The Navy of the future needs to learn quickly, adopt emerging technology faster and constantly self-assess to make sure it's on the right course, according to guidance published Tuesday by the Navy's new top officer.
"We must do everything we can to seize the potential afforded by this environment," he writes. "Our competitors are moving quickly, and our adversaries are bent on leaving us swirling in their wake."
2. Know your opponent. Richardson identifies Russia and China as competitors, saying the U.S. has reentered an era of "great power competition" not seen since the end of the Cold War.
"Russia and China both have advanced their military capabilities to act as global powers," Richardson wrote. "Their goals are backed by a growing arsenal of high-end warfighting capabilities, many of which are focused specifically on our vulnerabilities and are increasingly designed from the ground up to leverage the maritime, technological and information systems."
Richardson said North Korea and Iran are also accessing more advanced technology, creating challenges for the fleet.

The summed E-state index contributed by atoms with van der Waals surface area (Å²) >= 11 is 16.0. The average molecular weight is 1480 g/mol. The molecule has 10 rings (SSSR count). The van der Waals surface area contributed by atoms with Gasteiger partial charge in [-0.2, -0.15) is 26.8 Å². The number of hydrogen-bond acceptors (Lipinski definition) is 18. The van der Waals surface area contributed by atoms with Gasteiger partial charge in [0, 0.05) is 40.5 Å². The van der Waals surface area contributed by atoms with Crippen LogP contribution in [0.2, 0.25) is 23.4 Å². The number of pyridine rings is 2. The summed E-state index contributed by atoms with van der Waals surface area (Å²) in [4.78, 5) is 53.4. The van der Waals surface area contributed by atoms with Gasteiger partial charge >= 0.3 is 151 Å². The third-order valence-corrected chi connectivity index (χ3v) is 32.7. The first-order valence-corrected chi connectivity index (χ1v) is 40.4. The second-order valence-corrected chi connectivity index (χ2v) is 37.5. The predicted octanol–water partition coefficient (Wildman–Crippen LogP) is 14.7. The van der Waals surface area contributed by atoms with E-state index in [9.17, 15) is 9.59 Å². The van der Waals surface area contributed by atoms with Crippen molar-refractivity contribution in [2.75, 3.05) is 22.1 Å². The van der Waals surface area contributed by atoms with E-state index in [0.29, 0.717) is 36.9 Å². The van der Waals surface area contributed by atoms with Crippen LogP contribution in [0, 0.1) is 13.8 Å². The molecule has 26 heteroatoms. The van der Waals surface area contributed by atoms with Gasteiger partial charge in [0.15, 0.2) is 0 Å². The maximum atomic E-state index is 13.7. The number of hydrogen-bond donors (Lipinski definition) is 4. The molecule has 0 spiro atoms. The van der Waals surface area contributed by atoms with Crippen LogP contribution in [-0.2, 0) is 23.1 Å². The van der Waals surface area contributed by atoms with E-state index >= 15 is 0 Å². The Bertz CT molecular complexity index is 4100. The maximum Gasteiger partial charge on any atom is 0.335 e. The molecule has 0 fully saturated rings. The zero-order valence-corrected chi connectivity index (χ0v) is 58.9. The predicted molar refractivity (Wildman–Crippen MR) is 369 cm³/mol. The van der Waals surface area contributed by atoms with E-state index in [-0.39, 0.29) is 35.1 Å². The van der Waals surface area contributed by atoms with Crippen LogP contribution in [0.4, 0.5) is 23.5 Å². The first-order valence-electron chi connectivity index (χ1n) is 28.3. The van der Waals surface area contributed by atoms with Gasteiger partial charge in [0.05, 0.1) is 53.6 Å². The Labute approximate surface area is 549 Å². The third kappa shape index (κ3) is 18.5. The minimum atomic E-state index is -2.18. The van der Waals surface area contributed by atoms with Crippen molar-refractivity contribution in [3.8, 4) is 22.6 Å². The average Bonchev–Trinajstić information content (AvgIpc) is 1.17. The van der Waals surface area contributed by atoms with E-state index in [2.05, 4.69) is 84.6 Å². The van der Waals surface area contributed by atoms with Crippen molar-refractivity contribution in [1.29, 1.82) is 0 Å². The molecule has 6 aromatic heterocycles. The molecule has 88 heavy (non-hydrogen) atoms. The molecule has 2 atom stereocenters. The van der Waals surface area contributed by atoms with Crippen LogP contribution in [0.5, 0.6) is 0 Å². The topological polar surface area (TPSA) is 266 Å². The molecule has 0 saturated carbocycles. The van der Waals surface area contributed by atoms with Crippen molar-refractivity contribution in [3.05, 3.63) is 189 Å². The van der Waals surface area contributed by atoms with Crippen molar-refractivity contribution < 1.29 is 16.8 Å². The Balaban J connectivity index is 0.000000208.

- Integrity: "As individuals, as teams, and as a Navy, our conduct must always be upright and honorable both in public and when nobody's looking."
- Accountability: "We clearly define the problem we're trying to solve and the proposed outcomes. In execution, we honestly assess our progress and adjust as required."
- Initiative: "We foster a questioning attitude and look at new ideas with an open mind. Our most junior teammate may have the best idea."
- Toughness: "We can take a hit and keep going, tapping all sources of strength and resilience: rigorous training for operations and combat, the fighting spirit of our people, and the steadfast support of our families."
"One thing I really liked was he makes no bones about the fact that we are in a great power competition," he said.
"The degree to which he is emphasizing learning rapidly, this is very difficult for a large organization, but it's typical of John Richardson — the drive for agility and the requirement for constant reassessment," Hendrix said. "The farther you get away from him in the command structure, the more difficult it becomes. It's going to be a big lift of leadership on his part."
David B. Larter was the naval warfare reporter for Defense News.